Director Florian Opitz spent four and half years and only 300,000 euros ($405,000) making "The Big Sellout," which opened in movie theaters across Germany on Thursday. The film looks at the effect privatizing state-owned services has on individuals.
In the Philippines, Minda struggles daily to pay for dialysis for her son since health care was privatized; South Africa's Soweto Electricity Crisis Committee spends its days illegally reconnecting community members' electricity since the utility's privatization; and train driver Simon laments about the dire condition of Britain's railways since British Rail was privatized.
DW-WORLD.DE: What inspired you to make a film on the subject of privatization?
Florian Opitz: In 2002 and 2003 there was a small discussion of NGOs about privatization, because the WTO was planning its GATT agreement, which was supposed to force states to privatize and liberalize their public services. I wondered why in the media I couldn't find any discussion of privatization. In the part of the newspapers that deals with economics I only read the normal stuff: that privatization brings efficiency, it makes services cheaper and there's more competition, but I knew of a lot of cases where that was not the case.
I had access to a big media archive at German public TV and I couldn't find any case studies on what was the effect of privatization for normal people on the ground. Then I approached unions and universities and organizations, the United Nations, the World Bank, and other institutions about case studies on the effect of privatization. Even though in 2003 this was a very important phenomenon going on all over the world, there was no systematic study of the outcome of privatizations.
The film very much gave the "victims" of privatization the stage and came across as a black-and-white view of privatization. Why did you opt for a simplistic account instead of also offering the protagonists of privatization the chance to tell their side of the story and allow the viewer to draw his or her own conclusions?
That was exactly what we wanted to do from the beginning. But we had a very, very hard time finding and getting interviews with people who pushed privatization. For four-and-a-half years, we approached the IMF, the World Bank and other institutions and the companies who are behind the privatization in the cases we depicted. Apart from this one interview with the guy from the World Bank (editor's note: economist Shantayanan Devarajan), which was also very difficult, all interviews were either not given in the first place or got cancelled.
I wanted to have the same amount of interviews with the people who are pushing privatization. For example, we had four interviews (arranged) with World Bank people and one interview with the IMF. We flew to Washington, DC, and the day before the interview I got a call from press officer of the World Bank, who said, "There are some problems. They researched you. My colleague at the IMF called me and they regard you as a dangerous person." I wondered, "Why am I a dangerous person? I'm a journalist in Germany working for public TV. There's nothing in my files. What makes me a dangerous person?"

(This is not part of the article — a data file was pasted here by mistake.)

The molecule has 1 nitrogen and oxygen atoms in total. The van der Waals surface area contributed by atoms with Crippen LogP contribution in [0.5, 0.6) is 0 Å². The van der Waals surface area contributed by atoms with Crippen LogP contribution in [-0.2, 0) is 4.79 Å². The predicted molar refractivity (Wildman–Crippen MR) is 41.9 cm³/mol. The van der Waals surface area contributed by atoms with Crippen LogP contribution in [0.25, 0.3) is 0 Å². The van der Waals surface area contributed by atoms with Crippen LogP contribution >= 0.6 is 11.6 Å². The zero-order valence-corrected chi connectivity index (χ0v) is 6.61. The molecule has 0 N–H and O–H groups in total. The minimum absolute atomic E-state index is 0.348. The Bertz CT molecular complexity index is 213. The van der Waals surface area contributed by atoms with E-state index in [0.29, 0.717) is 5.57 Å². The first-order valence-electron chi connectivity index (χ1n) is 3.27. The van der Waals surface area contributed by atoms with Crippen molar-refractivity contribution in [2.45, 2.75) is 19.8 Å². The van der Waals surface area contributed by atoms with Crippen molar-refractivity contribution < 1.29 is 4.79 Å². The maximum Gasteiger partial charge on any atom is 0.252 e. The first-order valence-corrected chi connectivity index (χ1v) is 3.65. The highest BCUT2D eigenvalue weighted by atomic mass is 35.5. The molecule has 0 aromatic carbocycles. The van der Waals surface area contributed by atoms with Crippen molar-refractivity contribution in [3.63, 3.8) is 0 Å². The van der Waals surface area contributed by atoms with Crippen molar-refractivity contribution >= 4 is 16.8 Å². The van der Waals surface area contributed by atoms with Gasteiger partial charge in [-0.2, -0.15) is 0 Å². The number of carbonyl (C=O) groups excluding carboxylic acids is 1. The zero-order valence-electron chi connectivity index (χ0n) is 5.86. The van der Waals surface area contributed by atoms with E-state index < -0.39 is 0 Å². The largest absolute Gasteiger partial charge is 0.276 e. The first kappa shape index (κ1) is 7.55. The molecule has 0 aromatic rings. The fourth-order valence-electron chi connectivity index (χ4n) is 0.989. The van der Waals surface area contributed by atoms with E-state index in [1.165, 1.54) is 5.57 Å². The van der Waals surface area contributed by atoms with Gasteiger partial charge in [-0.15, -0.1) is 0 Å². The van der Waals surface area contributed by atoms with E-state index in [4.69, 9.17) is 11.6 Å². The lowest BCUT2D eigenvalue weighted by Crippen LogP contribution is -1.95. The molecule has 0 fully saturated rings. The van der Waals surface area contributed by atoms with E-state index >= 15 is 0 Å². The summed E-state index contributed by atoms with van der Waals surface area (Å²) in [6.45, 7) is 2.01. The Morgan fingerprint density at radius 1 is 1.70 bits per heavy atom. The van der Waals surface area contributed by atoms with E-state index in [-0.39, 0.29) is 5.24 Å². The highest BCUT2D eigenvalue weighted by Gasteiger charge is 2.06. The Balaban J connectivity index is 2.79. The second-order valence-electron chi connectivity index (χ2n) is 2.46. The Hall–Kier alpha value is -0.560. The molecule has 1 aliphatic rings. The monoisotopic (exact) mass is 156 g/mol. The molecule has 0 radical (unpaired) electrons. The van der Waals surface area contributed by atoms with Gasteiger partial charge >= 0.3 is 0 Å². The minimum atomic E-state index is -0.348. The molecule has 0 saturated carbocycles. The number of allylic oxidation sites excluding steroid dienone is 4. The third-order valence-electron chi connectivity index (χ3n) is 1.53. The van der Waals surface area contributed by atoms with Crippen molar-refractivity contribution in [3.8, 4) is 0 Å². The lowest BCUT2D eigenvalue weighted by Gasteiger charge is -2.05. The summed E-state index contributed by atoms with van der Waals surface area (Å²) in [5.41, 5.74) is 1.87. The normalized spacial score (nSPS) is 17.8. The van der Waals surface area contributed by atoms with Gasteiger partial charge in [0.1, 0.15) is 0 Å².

Then she said, "They googled you." So I googled myself, and I saw that there's a Web site from WDR, German television, which depicted a film of mine that had loosely to do with the globalization critics from attac, which I made a portrait of -- a very critical portrait. Nevertheless, it was enough to make me a "dangerous person." So the IMF didn't want to talk to us; the World Bank cancelled three of the four interviews and cancelled most of the time we had there to shoot. After four and a half years of dealing with these people, I really think they have something to hide.
The film comes across as a call to action, yet you don't suggest ways people can take action. Was that intentional?
The film doesn't want to answer all questions and it's not able to answer all the questions dealing with globalization and privatization. I think how to become active and how to inform yourself is different in every different occasion, every different country. What I want to say with the film is that privatization -- and neo-liberalism -- is only one of a lot of different positions in economics.
On the scale of the different positions, it's a very extreme position. It doesn't reflect the outcome of modern economic science. It's important that we accept that this neo-liberal thing, privatization, which is sold as the outcome of the political and economic science, is not something like a natural law or even the outcome of modern economic science. Modern economic science has learned a lot more about the failure of markets and the necessity of regulation by the public hand.
That's what people have to realize. From there we can start to discuss what kind of society, what kind of public services or basic services we want to have.
Clearly the film was released in Germany to start its run ahead of the G8 summit in June and the German Web site also calls on people to take part in the anti-G8 protests. Will you be there?
I'm not sure. ... There were plans to show the film there.
I think these protests are important, so that civil society, or at least parts of it, can show that they are not content with the politics that are driven by the G8, and the World Bank and the IMF are institutions that are mainly dominated by the G8 countries. I think we have to push for a better outcome for the poor people in the world.
In a lot of countries where we were, the G8, the IMF, the WTO and the World Bank are not abstract things at all. While in Germany five or 10 percent, or even less, know what the IMF and the World Bank do, in the Philippines and South Africa, every market woman knows what these institutions are doing and what their effect is on their life and what the effect of the G8 countries is on their life.